Quantcast

A community for students. Sign up today!

Here's the question you clicked on:

55 members online
  • 0 replying
  • 0 viewing

2bornot2b

  • 2 years ago

Why is the approximation theorem of supremum called so? I mean why is it named "approximation theorem"?

  • This Question is Closed
  1. JamesJ
    • 2 years ago
    Best Response
    You've already chosen the best response.
    Medals 3

    What result are you talking about?

  2. 2bornot2b
    • 2 years ago
    Best Response
    You've already chosen the best response.
    Medals 0

    I am talking about the following \[sup(a)-\epsilon <x \le sup(a)\]

  3. 2bornot2b
    • 2 years ago
    Best Response
    You've already chosen the best response.
    Medals 0

    You know, I mean there exists an x etc etc

  4. 2bornot2b
    • 2 years ago
    Best Response
    You've already chosen the best response.
    Medals 0

    T.M Apostol calls is approximation theorem

  5. JamesJ
    • 2 years ago
    Best Response
    You've already chosen the best response.
    Medals 3

    Give me the statement of the theorem. I don't know exactly what result you're talking about.

  6. 2bornot2b
    • 2 years ago
    Best Response
    You've already chosen the best response.
    Medals 0

    OK, I am stating it completely

  7. 2bornot2b
    • 2 years ago
    Best Response
    You've already chosen the best response.
    Medals 0

    Let S be a nonempty set of real numbers with a supremum, say b=supS. Then for every a<b there is some x in S such that \[a<x \le b\]

  8. JamesJ
    • 2 years ago
    Best Response
    You've already chosen the best response.
    Medals 3

    Yes, ok. It's saying you can get arbitrarily close the the sup.

  9. 2bornot2b
    • 2 years ago
    Best Response
    You've already chosen the best response.
    Medals 0

    They call it the "approximation property of Reals"

  10. JamesJ
    • 2 years ago
    Best Response
    You've already chosen the best response.
    Medals 3

    For example, let S be the set of all rational numbers < sqrt(2). The sup of that set is clearly sqrt(2). The result is saying in this case for any rational number less than sqrt(2), you can find another rational number close to sqrt(2) ... so you can approximate sqrt(2) better and better if you want to/need to.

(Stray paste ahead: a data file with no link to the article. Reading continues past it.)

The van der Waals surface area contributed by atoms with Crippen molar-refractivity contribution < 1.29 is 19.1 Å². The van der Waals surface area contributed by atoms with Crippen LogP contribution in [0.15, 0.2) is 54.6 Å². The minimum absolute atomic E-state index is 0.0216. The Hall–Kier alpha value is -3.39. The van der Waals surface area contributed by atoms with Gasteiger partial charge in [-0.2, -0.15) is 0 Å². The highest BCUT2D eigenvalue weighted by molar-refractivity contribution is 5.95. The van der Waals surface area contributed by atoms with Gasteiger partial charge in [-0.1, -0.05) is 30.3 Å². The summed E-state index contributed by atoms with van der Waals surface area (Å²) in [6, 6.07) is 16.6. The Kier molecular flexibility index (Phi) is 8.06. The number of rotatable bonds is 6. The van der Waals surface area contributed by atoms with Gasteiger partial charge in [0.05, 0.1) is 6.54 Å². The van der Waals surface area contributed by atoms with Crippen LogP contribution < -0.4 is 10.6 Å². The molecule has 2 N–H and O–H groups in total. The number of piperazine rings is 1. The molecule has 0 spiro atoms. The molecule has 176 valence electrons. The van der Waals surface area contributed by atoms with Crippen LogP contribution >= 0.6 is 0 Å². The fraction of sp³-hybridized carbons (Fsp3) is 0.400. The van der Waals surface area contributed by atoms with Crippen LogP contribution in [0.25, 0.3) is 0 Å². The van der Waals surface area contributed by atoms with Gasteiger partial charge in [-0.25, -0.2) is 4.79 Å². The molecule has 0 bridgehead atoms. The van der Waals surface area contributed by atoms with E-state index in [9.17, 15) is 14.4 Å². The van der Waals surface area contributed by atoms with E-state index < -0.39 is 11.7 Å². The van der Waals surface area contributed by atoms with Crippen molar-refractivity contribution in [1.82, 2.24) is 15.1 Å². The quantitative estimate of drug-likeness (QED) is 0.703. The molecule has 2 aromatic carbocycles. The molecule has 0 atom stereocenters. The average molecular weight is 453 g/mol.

11. JamesJ
    • 2 years ago
    Best Response
    You've already chosen the best response.
    Medals 3

    sure, if you ask nicely. And I'll nearly always ignore them if they're not fresh.

  12. JamesJ
    • 2 years ago
    Best Response
    You've already chosen the best response.
    Medals 3

    in other words, if I find it when I log on, then I'm almost certain not going to respond.

  13. 2bornot2b
    • 2 years ago
    Best Response
    You've already chosen the best response.
    Medals 0

    OK, I understand.

  14. Not the answer you are looking for?
    Search for more explanations.

    • Attachments:

Ask your own question

Ask a Question
Find more explanations on OpenStudy

Your question is ready. Sign up for free to start getting answers.

spraguer (Moderator)
5 → View Detailed Profile

is replying to Can someone tell me what button the professor is hitting...

23

  • Teamwork 19 Teammate
  • Problem Solving 19 Hero
  • You have blocked this person.
  • ✔ You're a fan Checking fan status...

Thanks for being so helpful in mathematics. If you are getting quality help, make sure you spread the word about OpenStudy.

This is the testimonial you wrote.
You haven't written a testimonial for Owlfred.